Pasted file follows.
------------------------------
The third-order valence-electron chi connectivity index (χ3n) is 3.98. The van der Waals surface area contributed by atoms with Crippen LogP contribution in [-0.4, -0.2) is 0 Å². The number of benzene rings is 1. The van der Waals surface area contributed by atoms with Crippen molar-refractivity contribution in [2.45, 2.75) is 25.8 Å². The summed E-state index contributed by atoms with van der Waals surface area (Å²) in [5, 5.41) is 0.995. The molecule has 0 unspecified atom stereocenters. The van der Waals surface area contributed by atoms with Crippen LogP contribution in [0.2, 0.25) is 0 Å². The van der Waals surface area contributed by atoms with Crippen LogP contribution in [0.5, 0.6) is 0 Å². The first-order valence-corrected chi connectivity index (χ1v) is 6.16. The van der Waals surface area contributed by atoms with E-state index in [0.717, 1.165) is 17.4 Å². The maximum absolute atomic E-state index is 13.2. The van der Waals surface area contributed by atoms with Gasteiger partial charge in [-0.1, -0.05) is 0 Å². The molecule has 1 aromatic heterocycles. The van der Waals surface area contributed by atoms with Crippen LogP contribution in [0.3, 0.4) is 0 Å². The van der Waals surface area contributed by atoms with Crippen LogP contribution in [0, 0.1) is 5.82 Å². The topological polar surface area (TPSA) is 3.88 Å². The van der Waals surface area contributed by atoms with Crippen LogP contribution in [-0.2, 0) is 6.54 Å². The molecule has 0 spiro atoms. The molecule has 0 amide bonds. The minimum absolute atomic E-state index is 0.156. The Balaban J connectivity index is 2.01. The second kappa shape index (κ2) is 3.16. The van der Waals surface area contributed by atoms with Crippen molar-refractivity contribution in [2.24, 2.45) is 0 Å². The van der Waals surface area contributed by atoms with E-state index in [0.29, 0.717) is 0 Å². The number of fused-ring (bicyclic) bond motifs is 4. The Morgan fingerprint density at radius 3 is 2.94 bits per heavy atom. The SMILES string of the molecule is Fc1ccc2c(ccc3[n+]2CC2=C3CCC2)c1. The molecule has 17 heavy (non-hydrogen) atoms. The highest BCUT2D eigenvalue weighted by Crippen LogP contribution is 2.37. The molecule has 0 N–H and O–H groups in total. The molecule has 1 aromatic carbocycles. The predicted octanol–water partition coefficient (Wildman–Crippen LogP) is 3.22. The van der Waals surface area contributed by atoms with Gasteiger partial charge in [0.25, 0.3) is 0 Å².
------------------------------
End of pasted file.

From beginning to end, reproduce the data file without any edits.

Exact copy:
The third-order valence-electron chi connectivity index (χ3n) is 3.98. The van der Waals surface area contributed by atoms with Crippen LogP contribution in [-0.4, -0.2) is 0 Å². The number of benzene rings is 1. The van der Waals surface area contributed by atoms with Crippen molar-refractivity contribution in [2.45, 2.75) is 25.8 Å². The summed E-state index contributed by atoms with van der Waals surface area (Å²) in [5, 5.41) is 0.995. The molecule has 0 unspecified atom stereocenters. The van der Waals surface area contributed by atoms with Crippen LogP contribution in [0.2, 0.25) is 0 Å². The van der Waals surface area contributed by atoms with Crippen LogP contribution in [0.5, 0.6) is 0 Å². The first-order valence-corrected chi connectivity index (χ1v) is 6.16. The van der Waals surface area contributed by atoms with E-state index in [0.717, 1.165) is 17.4 Å². The maximum absolute atomic E-state index is 13.2. The van der Waals surface area contributed by atoms with Gasteiger partial charge in [-0.1, -0.05) is 0 Å². The molecule has 1 aromatic heterocycles. The van der Waals surface area contributed by atoms with Crippen LogP contribution in [0.3, 0.4) is 0 Å². The van der Waals surface area contributed by atoms with Crippen LogP contribution in [0, 0.1) is 5.82 Å². The topological polar surface area (TPSA) is 3.88 Å². The van der Waals surface area contributed by atoms with Crippen LogP contribution in [-0.2, 0) is 6.54 Å². The molecule has 0 spiro atoms. The molecule has 0 amide bonds. The minimum absolute atomic E-state index is 0.156. The Balaban J connectivity index is 2.01. The second kappa shape index (κ2) is 3.16. The van der Waals surface area contributed by atoms with Crippen molar-refractivity contribution in [2.24, 2.45) is 0 Å². The van der Waals surface area contributed by atoms with E-state index in [0.29, 0.717) is 0 Å². The number of fused-ring (bicyclic) bond motifs is 4. The Morgan fingerprint density at radius 3 is 2.94 bits per heavy atom. The SMILES string of the molecule is Fc1ccc2c(ccc3[n+]2CC2=C3CCC2)c1. The molecule has 17 heavy (non-hydrogen) atoms. The highest BCUT2D eigenvalue weighted by Crippen LogP contribution is 2.37. The molecule has 0 N–H and O–H groups in total. The molecule has 1 aromatic carbocycles. The predicted octanol–water partition coefficient (Wildman–Crippen LogP) is 3.22. The van der Waals surface area contributed by atoms with Gasteiger partial charge in [0.25, 0.3) is 0 Å².